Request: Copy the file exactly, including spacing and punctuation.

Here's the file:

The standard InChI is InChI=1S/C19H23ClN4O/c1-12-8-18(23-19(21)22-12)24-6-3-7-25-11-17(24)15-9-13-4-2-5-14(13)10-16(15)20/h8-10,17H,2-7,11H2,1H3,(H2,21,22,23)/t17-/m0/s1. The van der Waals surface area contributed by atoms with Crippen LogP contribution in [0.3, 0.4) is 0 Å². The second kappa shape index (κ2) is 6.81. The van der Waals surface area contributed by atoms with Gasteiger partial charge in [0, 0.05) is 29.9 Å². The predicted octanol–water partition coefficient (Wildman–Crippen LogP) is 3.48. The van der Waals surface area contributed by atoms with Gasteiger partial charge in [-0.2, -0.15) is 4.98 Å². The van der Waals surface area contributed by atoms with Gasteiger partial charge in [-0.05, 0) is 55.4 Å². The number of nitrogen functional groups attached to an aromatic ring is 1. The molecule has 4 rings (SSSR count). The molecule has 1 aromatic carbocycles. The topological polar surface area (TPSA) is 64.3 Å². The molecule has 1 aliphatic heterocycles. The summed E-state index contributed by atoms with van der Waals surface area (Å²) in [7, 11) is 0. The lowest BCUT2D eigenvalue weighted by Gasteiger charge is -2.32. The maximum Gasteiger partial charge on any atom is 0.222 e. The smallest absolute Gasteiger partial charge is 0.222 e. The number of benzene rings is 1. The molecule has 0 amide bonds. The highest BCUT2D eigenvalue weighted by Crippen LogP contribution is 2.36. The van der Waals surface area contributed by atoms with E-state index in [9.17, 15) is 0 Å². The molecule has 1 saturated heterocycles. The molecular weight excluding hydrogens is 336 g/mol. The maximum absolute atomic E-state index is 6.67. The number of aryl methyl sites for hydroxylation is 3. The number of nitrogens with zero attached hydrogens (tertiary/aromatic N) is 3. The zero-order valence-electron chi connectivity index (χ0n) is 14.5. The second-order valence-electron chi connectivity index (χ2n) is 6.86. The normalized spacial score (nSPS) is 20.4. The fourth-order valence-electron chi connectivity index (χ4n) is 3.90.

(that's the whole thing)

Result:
The standard InChI is InChI=1S/C19H23ClN4O/c1-12-8-18(23-19(21)22-12)24-6-3-7-25-11-17(24)15-9-13-4-2-5-14(13)10-16(15)20/h8-10,17H,2-7,11H2,1H3,(H2,21,22,23)/t17-/m0/s1. The van der Waals surface area contributed by atoms with Crippen LogP contribution in [0.3, 0.4) is 0 Å². The second kappa shape index (κ2) is 6.81. The van der Waals surface area contributed by atoms with Gasteiger partial charge in [0, 0.05) is 29.9 Å². The predicted octanol–water partition coefficient (Wildman–Crippen LogP) is 3.48. The van der Waals surface area contributed by atoms with Gasteiger partial charge in [-0.2, -0.15) is 4.98 Å². The van der Waals surface area contributed by atoms with Gasteiger partial charge in [-0.05, 0) is 55.4 Å². The number of nitrogen functional groups attached to an aromatic ring is 1. The molecule has 4 rings (SSSR count). The molecule has 1 aromatic carbocycles. The topological polar surface area (TPSA) is 64.3 Å². The molecule has 1 aliphatic heterocycles. The summed E-state index contributed by atoms with van der Waals surface area (Å²) in [7, 11) is 0. The lowest BCUT2D eigenvalue weighted by Gasteiger charge is -2.32. The maximum Gasteiger partial charge on any atom is 0.222 e. The smallest absolute Gasteiger partial charge is 0.222 e. The number of benzene rings is 1. The molecule has 0 amide bonds. The highest BCUT2D eigenvalue weighted by Crippen LogP contribution is 2.36. The van der Waals surface area contributed by atoms with E-state index in [9.17, 15) is 0 Å². The molecule has 1 saturated heterocycles. The molecular weight excluding hydrogens is 336 g/mol. The maximum absolute atomic E-state index is 6.67. The number of aryl methyl sites for hydroxylation is 3. The number of nitrogens with zero attached hydrogens (tertiary/aromatic N) is 3. The zero-order valence-electron chi connectivity index (χ0n) is 14.5. The second-order valence-electron chi connectivity index (χ2n) is 6.86. The normalized spacial score (nSPS) is 20.4. The fourth-order valence-electron chi connectivity index (χ4n) is 3.90.